Tuesday, May 31, 2011


I'm not sure how this slipped by me for so long, but twice a year (at the end of May and again in mid-July), the sun is perfectly aligned with the east-west street grid of Manhattan. The event happened most recently yesterday, and made for a spectacular sunset at 8:17pm. It was dubbed
"Manhattanhenge" by astronomer Neil deGrasse Tyson, director of the Hayden Planetarium at the American Museum of Natural History. Dr. Tyson writes, "What will future civilizations think of Manhattan Island when they dig it up and find a carefully laid out network of streets and avenues? Surely the grid would be presumed to have astronomical significance, just as we have found for the pre-historic circle of large vertical rocks known as Stonehenge, in the Salisbury Plain of England. For Stonehenge, the special day is the summer solstice, when the Sun rises in perfect alignment with several of the stones, signaling the change of season. For Manhattan, a place where evening matters more than morning, that special day comes twice a year. For 2011 they fall on May 30th, and July 12th, when the setting Sun aligns precisely with the Manhattan street grid, creating a radiant glow of light across Manhattan's brick and steel canyons, simultaneously illuminating both the north and south sides of every cross street of the borough's grid. A rare and beautiful sight. These two days happen to correspond with Memorial Day and Baseball's All Star break. Future anthropologists might conclude that, via the Sun, the people who called themselves Americans worshiped War and Baseball." Of course, they might be thrown by the fact that a similar alignment occurs at other times of the year in Chicago and Toronto.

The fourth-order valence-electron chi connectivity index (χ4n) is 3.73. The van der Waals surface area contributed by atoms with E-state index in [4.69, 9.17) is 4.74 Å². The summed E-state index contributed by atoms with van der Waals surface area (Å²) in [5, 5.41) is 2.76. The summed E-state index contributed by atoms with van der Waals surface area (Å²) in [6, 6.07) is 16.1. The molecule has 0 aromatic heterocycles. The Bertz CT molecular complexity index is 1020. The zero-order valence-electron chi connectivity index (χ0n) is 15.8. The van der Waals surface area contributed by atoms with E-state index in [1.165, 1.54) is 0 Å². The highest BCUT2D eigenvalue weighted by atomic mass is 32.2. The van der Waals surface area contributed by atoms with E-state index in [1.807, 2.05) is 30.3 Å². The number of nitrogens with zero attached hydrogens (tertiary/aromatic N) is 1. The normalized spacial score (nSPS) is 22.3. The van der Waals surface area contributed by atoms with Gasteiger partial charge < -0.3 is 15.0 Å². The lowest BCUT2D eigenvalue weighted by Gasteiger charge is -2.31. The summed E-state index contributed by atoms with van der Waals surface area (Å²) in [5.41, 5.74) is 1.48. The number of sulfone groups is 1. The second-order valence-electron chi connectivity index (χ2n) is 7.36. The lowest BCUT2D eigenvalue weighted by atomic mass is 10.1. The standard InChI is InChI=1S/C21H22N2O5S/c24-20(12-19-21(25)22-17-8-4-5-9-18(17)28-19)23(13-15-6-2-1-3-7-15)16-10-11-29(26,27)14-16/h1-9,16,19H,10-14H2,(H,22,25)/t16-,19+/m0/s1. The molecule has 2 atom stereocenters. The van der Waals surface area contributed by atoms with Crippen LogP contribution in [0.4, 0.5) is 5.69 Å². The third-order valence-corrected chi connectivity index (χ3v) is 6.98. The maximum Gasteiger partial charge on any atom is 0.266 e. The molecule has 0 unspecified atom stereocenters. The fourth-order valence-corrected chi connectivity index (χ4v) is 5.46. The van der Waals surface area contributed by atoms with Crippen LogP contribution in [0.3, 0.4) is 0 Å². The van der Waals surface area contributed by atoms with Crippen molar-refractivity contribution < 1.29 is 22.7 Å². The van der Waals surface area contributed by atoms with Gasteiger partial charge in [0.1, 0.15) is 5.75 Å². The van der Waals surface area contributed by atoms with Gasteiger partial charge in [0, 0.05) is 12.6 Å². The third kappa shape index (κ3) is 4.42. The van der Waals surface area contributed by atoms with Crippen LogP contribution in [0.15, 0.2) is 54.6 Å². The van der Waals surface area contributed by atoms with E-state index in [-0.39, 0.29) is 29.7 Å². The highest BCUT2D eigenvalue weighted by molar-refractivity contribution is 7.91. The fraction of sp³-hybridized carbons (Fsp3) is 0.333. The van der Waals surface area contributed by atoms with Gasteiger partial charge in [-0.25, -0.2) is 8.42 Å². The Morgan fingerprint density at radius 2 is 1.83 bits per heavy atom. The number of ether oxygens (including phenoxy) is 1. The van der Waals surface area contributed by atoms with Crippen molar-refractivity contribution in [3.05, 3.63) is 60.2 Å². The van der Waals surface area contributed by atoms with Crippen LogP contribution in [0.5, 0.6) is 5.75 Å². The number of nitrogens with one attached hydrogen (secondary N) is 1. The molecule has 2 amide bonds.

1st image) The sun sets down 34th St. as viewed from Park Ave. on July 13, 2007, in a photo taken by astronomer Neil deGrasse Tyson, 2nd image set) Manhattanhenge photographed 2007-2009, 3rd image) Looking west along 42nd Street at 8:23pm on July 13, 2006.

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